Their faces obscured behind tinted glass, the assailants screamed as their car rounded a street corner. Suddenly, a gunman leaned out and fired a hail of bullets at Fernando Arellano and his girlfriend.
"I looked back and saw that guy shooting at us," said Arellano, recalling the recent Sunday night drive-by shooting in south Buena Park.
"We hit the (ground) and I fell almost on top of her and then I heard two shots hit my leg. . . . I was on the ground and I could see bullets hitting everywhere. Bullets were ricocheting and hitting cars. I could smell the gunpowder."
A third bullet ripped into Arellano's hip. His girlfriend was unharmed.
The gunmen roared off, and the 26-year-old man left bleeding in a parking lot had become another casualty of violent crime in Orange County.
From drive-by shootings to street fights and bloody confrontations in the home, about 600 people a year are victims of shootings or stabbings--a tally that has nearly doubled between 1987 and 1991, according to the Orange County Emergency Medical Services office.
But after the police finish their investigations and any news media interest has passed, the victims are largely forgotten. They are left to mend, physically and mentally.
Often, the psychological healing is hardest.
They live with fear, nightmares and anxiety. While some victims feel vulnerable to another attack, others are frustrated and angry. Daily routines are plagued with haunting memories.
Most victims "have absolutely no idea what the long-term impact of violence is doing," said Christine Lopez, a supervisor in the county's Victim Witness Assistance Program, which provides aid to thousands of victims and their families each year. "We do need to look at that and recognize those who are maimed and injured."
Males usually between their middle teens and early 30s in urban areas are most commonly the victims of gunfire or stabbings, said doctors at the county's three trauma centers--Western Medical Center-Santa Ana, Mission Hospital Regional Medical Center in Mission Viejo and UCI Medical Center in Orange.
After their hospital stays, many victims are eager to get on with their lives. But it is not that easy.
"I just sort of want to get along with my life," said Rollin George Britton, 45, who was shot in the right leg last November by a gunman who jumped out of the bushes at his Huntington Beach apartment complex.
Britton now gets around with the aid of crutches. Several metal "halos," or rings, surround the outside of his leg and help hold part of his leg bone together, he said. The pain continues.
Memories of the shooting cause him to have mood swings, Britton said. "I get depressed and sometimes I get angry and hard to get along with."
It's like that for Jaime Vasquez too.
The 26-year-old security guard at a Santa Ana restaurant and bar was working when he was wounded in a drive-by shooting last year. The bullet entered the rear of his head, exited by his ear and struck a second security guard, killing him.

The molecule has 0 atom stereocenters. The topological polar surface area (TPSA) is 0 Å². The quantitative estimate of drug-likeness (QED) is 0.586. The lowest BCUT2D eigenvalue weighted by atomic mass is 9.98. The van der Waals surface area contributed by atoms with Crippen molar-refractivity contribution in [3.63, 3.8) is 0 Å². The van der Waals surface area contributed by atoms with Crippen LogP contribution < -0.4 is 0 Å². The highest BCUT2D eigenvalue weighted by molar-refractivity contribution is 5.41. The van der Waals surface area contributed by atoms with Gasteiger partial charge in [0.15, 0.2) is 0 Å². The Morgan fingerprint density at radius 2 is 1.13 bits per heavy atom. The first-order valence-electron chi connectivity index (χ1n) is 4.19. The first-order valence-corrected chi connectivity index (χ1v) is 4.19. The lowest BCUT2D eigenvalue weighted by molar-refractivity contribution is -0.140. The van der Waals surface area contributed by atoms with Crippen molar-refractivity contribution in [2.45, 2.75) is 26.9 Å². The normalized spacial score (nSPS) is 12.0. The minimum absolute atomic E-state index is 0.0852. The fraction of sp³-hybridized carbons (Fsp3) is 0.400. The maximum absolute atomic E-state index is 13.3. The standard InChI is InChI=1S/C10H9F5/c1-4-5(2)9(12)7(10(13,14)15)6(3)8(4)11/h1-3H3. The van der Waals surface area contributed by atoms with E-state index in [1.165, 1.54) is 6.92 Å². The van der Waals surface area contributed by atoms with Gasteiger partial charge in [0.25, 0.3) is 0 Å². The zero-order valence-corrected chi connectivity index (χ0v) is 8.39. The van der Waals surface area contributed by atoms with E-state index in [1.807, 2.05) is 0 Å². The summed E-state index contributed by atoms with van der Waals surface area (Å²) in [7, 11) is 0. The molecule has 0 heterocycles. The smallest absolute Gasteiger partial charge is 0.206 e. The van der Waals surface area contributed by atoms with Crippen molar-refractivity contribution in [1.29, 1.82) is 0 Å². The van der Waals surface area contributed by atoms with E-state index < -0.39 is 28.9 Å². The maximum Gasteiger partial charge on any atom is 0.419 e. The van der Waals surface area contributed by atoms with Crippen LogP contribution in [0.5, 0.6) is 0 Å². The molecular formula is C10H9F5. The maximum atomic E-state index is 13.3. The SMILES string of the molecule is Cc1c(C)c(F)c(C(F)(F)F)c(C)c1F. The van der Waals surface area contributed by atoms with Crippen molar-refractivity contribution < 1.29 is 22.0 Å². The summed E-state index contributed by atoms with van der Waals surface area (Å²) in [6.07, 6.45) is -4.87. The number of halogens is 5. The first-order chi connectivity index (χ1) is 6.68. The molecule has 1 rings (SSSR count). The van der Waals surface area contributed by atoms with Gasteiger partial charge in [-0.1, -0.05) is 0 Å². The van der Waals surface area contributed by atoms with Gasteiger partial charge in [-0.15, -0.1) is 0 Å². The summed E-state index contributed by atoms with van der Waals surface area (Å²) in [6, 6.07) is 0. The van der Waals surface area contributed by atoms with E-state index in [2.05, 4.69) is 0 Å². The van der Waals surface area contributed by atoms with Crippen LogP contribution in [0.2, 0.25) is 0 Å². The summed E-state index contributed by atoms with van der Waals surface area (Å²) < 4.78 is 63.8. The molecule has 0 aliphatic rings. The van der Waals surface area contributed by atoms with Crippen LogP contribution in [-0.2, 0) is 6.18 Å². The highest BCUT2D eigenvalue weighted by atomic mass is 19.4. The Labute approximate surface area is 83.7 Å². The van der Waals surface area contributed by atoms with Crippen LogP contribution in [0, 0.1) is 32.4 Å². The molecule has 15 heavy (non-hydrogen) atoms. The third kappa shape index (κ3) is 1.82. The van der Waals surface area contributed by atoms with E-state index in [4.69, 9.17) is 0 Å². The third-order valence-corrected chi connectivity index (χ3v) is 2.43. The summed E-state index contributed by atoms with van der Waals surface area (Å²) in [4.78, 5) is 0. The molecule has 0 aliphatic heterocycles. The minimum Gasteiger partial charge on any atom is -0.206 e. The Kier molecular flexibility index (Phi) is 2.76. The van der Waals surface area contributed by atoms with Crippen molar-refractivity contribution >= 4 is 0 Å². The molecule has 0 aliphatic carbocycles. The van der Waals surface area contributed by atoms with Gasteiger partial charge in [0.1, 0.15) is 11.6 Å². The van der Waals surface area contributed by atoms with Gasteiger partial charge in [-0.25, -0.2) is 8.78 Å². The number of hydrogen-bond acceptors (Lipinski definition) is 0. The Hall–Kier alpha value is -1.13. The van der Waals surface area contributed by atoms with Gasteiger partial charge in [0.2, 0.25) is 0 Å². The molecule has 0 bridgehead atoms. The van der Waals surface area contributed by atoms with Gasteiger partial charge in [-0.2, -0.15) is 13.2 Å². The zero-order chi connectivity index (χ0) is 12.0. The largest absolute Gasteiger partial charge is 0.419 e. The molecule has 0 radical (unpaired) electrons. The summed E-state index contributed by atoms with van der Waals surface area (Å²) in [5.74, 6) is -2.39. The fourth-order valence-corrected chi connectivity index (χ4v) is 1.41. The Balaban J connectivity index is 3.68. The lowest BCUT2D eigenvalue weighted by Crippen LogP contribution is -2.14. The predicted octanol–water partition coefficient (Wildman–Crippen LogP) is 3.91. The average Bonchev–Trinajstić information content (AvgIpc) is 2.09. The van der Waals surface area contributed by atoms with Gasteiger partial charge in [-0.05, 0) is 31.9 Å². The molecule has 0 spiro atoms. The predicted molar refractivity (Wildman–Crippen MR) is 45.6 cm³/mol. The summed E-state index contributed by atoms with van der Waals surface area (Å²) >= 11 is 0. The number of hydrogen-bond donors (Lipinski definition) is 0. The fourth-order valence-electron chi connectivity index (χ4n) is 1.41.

"I decided to stay on the ground until the ambulance came," Vasquez said. "They were a while in coming, and I thought I'd better not close my eyes because I was afraid I'd die," he said, his eyes growing wide with the memory.
His thick, black curls now cover two small scars on his scalp. But the invisible scars cut to his core.
"I have problems at night--nightmares, sweats," Vasquez said.
"I'm more violent now, including with my family. Because of that I go to a psychiatrist," he said. "I don't feel 100% better."
Cecilia Carranco, 21, worries she never may be free of the haunting memories of the shooting that temporarily crippled her.
"Always in my life I am going to feel this" fear, she lamented. She has had nightmares of flowing blood and agonized people after she was wounded in both legs in a drive-by shooting last year.
It happened in Santa Ana, when a gunman in a black car fired into a crowd where she stood.
"Sometimes I can't sleep," she said. "Sometimes when I enter a place I feel that something is going to happen to me. And sometimes I feel something is going to happen to me when a car passes," she said from the same apartment couch where she lay months earlier with her legs bandaged and swollen after a 9-millimeter bullet tore through them.
Arellano and other victims whose attackers have not been captured are left with gripping fears about their security, and they suffer visions that their attackers might find them again.
"I don't want the bad guys to come after me because I just want to get well and start work and support my family," said Arellano, a thin, muscular furniture company warehouseman who walks with a slight limp from his wound.
He has changed his daily routine. He no longer takes his year-old son, Joseph David Arellano, to the local park. He is even afraid of going to the local store to buy milk.
"Right now I'm a little scared and I don't want to feel that way," Arellano said. "I want to be able to take my little boy to the park. I got to wait to let all my fear go so I can feel comfortable again.
"Driving out in the streets, that scares me a little bit. . . . I don't go out much," he said. "I just stay home now. I just go to the doctor's and back."
Along with physical pain and emotional upheaval, many victims find that their trauma is expensive. Hospital bills mount, and during convalescence, so do regular bills--telephones, rent, food and clothes.
"My economic situation is destroyed. . . . The situation is critical," said Vasquez, who continues to work as a security guard for $5.50 an hour. He and his girlfriend, Eva, who plan to marry next month, have had to rely on family members for food for their children, a year-old boy and 4-year-old girl.
Vasquez has about $30,000 in bills from Western Medical Center-Santa Ana, where he stayed for 12 days after the shooting. "Now they don't want to see me, they want me to pay. . . . How am I going to pay that?"